The Inventions of A. A. Hotchkiss And Sons

by Rosemary Davis
Sharon Historical Society, Sharon

D1: Potential Compelling Question

How did Sharon, Connecticut, manufacturers A. A. Hotchkiss and Sons contribute to major innovations in U.S. history?


  • What inventions patented by the Hotchkiss family were used throughout the United States?
  • What industries existed in Sharon, Connecticut, that made it a good place to manufacturer hardware such as home and farm items?
  • What major war in U.S. history used a Hotchkiss invention and led to the Hotchkiss factory moving out of Sharon, Connecticut? Why was it necessary to leave Sharon?


Things you will need to teach this lesson:


Students can examine the Hotchkiss inventions in the context of more in-depth questions, such as:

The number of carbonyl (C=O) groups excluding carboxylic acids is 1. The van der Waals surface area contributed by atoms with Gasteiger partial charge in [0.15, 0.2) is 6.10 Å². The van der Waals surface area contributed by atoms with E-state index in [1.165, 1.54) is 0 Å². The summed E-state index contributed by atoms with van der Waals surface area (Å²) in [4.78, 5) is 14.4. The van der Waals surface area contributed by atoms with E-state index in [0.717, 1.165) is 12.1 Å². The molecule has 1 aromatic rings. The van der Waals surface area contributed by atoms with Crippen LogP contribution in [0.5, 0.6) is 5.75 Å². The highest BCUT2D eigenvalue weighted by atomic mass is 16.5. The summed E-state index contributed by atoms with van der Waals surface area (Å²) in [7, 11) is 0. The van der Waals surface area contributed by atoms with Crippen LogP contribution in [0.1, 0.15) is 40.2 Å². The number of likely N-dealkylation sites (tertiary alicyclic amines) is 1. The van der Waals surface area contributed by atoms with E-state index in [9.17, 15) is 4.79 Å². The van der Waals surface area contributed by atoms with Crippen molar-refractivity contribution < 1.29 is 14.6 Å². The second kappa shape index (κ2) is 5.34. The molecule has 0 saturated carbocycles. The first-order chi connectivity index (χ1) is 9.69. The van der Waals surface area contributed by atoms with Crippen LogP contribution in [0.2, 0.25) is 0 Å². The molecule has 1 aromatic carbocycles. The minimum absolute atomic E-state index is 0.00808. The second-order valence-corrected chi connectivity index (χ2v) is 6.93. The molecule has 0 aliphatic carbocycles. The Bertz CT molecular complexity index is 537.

• Is America a land of political, economic, and social opportunity?
  • What was the significance of Connecticut’s contribution to America’s story?

Students can also use the inventions and the larger story of the Hotchkiss company moving from Sharon to analyze reasons for economic growth in Connecticut in the 19th century and ways that Connecticut contributed to the growth and expansion of the nation. Evaluate the history of individual cities and towns in the 19th century and analyze reasons for economic and/or social change in individual towns during this period.


Students could engage in a debate about the role of innovation in war time. Students could also create a presentation examining the Hotchkiss inventions from geographical (Why was Sharon a good place for innovation?), social (How did farm and home hardware improve everyday life?), and political (What was the contribution of the Hotchkiss shell to the Civil War?) perspectives.


Place to GO

Things To DO

Search Google patents using different keyword combinations like Sharon AND Hotchkiss or phrases like “A. A. Hotchkiss.”

Websites to VISIT Topics Page – Business & Industry, Invention & Technology, Civil War

Articles to READ

“The Hotchkiss Library of Sharon,” in Seldom Told Tales of Sharon, II by Ed Kirby.